Reading time: ~5 minutes (or less time than it takes to find your keys)
Summary: Walking or biking to your job might actually make you better at it.
Imagine in less than an hour you have a huge meeting, or exam or, if you’re particularly troubled, a stand-up comedy set. The venue is 20 minutes away.
This thing is huge, so, of course, you want to be on top of your game. You want to be quick and responsive, maybe even witty.
Is there actually something you can do increase mental performance and mood on the way to the gig?
That’s what a group of Stanford researchers set out to answer in 2013.
Spoiler: you can. And all you need is a bike…
The Stanford scientists invited about 150 people to Palo Alto. When everyone arrived, they were tested on their mood. Then they took a challenging cognitive exam. Afterwards, the researchers split them into random groups. The first half (the “Bikers”), were instructed to peddle a stationary bike at medium intensity for 15 minutes. The second group (the “Mentalists”) were given a mildly difficult brain exercise to complete.
Following the each group’s exercises– the biking and the mental test– everyone took the same tests for mood and cognition. Their results were then compared to their pre-exercise scores.
So what do you think happened?
You’ve likely heard that exercise is ‘healthy.’ You may have even heard that it’s associated with useful things like not getting heart attacks or falling and breaking your hip. However, these things, though important, may not have been compelling enough to get you to the gym. Why?
The problem with those kinds of “scientific” benefits are (1) they take a long time and (2) they’re not direct cause and effect— exercise is usually sold as a mere association with less heart disease.
That’s precisely why Dr. Candice Hogan (now a behavioral researcher at Uber) and colleagues set out to test immediate, causal benefits of exercise. They wanted to see if something as simple as a mildly challenging bike session could result in smarter, better mooded people.
Their findings were impressive.
In just 15 minutes of biking at “moderate intensity”— which is basically how it feels when it becomes a little challenging to talk because you need to breathe in and out every few words—participants significantly improved performance on the exam compared with how they performed on the same test before the bike ride. The non-exercise group showed no change.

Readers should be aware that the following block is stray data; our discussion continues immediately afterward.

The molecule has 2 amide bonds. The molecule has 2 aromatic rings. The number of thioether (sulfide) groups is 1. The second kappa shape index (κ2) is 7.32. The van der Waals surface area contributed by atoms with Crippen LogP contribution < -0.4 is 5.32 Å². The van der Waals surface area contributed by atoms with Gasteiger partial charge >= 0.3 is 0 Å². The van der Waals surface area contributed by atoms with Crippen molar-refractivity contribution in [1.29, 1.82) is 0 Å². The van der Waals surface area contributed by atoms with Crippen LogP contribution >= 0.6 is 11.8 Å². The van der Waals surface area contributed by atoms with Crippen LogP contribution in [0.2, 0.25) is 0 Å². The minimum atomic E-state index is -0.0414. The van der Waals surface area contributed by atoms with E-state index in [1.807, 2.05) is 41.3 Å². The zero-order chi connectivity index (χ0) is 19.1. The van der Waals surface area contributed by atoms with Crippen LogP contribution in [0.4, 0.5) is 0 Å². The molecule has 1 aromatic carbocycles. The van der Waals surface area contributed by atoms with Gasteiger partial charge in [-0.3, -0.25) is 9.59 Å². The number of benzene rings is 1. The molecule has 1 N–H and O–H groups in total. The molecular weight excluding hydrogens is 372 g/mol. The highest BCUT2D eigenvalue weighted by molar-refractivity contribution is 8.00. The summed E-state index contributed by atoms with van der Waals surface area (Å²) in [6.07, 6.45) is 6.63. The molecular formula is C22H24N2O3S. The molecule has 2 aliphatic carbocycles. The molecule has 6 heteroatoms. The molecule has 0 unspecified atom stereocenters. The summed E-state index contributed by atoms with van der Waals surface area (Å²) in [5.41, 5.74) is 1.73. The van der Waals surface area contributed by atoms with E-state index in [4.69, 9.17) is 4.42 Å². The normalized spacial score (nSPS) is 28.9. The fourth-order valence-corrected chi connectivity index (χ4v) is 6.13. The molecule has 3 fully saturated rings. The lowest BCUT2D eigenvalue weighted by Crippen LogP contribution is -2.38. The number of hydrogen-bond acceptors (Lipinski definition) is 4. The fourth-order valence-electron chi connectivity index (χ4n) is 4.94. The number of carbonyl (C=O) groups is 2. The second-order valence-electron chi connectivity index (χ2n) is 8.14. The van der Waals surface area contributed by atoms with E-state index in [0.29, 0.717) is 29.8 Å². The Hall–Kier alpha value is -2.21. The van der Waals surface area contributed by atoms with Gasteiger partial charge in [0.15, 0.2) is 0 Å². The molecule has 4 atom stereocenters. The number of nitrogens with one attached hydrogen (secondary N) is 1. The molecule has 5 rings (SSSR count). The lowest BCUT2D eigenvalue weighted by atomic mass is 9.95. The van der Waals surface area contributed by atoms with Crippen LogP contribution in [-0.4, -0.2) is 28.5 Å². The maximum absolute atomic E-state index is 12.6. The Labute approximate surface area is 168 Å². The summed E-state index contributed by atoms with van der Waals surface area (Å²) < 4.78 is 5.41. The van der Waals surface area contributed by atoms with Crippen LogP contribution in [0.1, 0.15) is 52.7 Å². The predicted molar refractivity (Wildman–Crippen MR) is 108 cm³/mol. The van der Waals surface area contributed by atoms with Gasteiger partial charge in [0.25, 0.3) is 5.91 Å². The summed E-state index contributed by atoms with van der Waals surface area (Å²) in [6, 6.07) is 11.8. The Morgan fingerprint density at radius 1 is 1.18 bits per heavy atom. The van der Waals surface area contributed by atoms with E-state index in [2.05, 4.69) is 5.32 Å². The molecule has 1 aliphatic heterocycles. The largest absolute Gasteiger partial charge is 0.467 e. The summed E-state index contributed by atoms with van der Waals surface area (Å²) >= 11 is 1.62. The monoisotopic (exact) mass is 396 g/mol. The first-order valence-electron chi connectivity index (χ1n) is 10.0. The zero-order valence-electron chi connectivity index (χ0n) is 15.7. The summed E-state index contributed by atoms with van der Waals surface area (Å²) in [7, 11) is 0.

But what does “significantly” mean? How much better?
The exercisers—whether teens or elderly— completed the exercise, on average, 10% faster than they had just 15 minutes prior. Just by peddling a bike with mild effort.
But, is 10% really that impactful?
Let’s look at some examples.
10% Smarter For The Student
The average SAT score is 1060. 10% better would mean you get an 1166, over 100 point increase. A 100-point increase is basically the difference between admission to Harvard (#3) and Haverford (#39). Exercise before the test, and you’ll avoid having to constantly correct your parent’s friends. “Oh, Harvard, impressive! Uh, no, no… Haverford…”
If you’re shooting for a more ‘realistic’ University of Maryland (like I did), that 15 minutes on the bike is even more pronounced. You become a big-school Maryland Terp (#75) instead of a more obscure St. Mary’s College of Maryland Osprey (#172). (Not that there’s anything wrong with that).
Of course, if your parents are, say, rich actors with a penchant for Photoshop— exercise matters less…
10% Smarter For The Business Pro or The Artist
Michigan professor, Tom Connellan, has shown that the difference between top performers and middle-of-the-pack is deceivingly small. Often the difference is a couple percentage points.
For example, the best outdoor one-mile running time ever recorded is 3:43 (223 seconds). The 99th best? 3:50 (230 seconds) — a difference of 3%. The 427th best? 3:56 (236 seconds), also about 3%.
It takes a long time to get to a difference of 10%– thousands. 1400 people, for example, have broken the 4 minute mile— just 7.5% away from the world record.
An average college track athlete apparently runs a 4:25 mile, which is only about 18% worse than the world record. Even Malcolm Gladwell, a high-school middle-distance runner, now in his 50s, ran a sub-five-minute mile which is only 30% worse than the best time in the history of recorded humans.
All of a sudden, 10% seems pretty darn significant.
By merely walking briskly to that big meeting or nerve-raking comedy set, you’ll be, not just a couple of percentage points better, but a full 10% better than if you took an Uber (Dr. Hogan sorta shot herself in the foot there…).
10% clearer, sharper, more enthusiastic. According to Connellan, that’s more than enough to distinguish excellent from middling in most fields.
Here, of course, we are talking about a 10% better you.
The Bottom Line
To function at its best, your brain requires at least three things: 8ish hours of sleep, green veggies, and movement.
The key virtue of exercise is not that you feel better or that you lose weight, or even that you help prevent heart attacks— though, those are all nice perks. It’s that you enable your brain (and by extension, You) to be at its best. That applies to anything you are doing: business, parent, stand-up comedy.
Even moderate movement for a short-while gets your brain working better, both analytically and emotionally. Even better, this easy change in behavior— walking to the meeting or taking a bike ride to the exam— is low-maintenance and virtually zero risk.
The downside here is a little sweat (and probably a smaller waistline).
You, only smarter.
But if exercise is so obvious a brain-boost, why is it that most people don’t even get the minimum daily requirement of exercise? I call that the Exercise Paradox. Here’s more.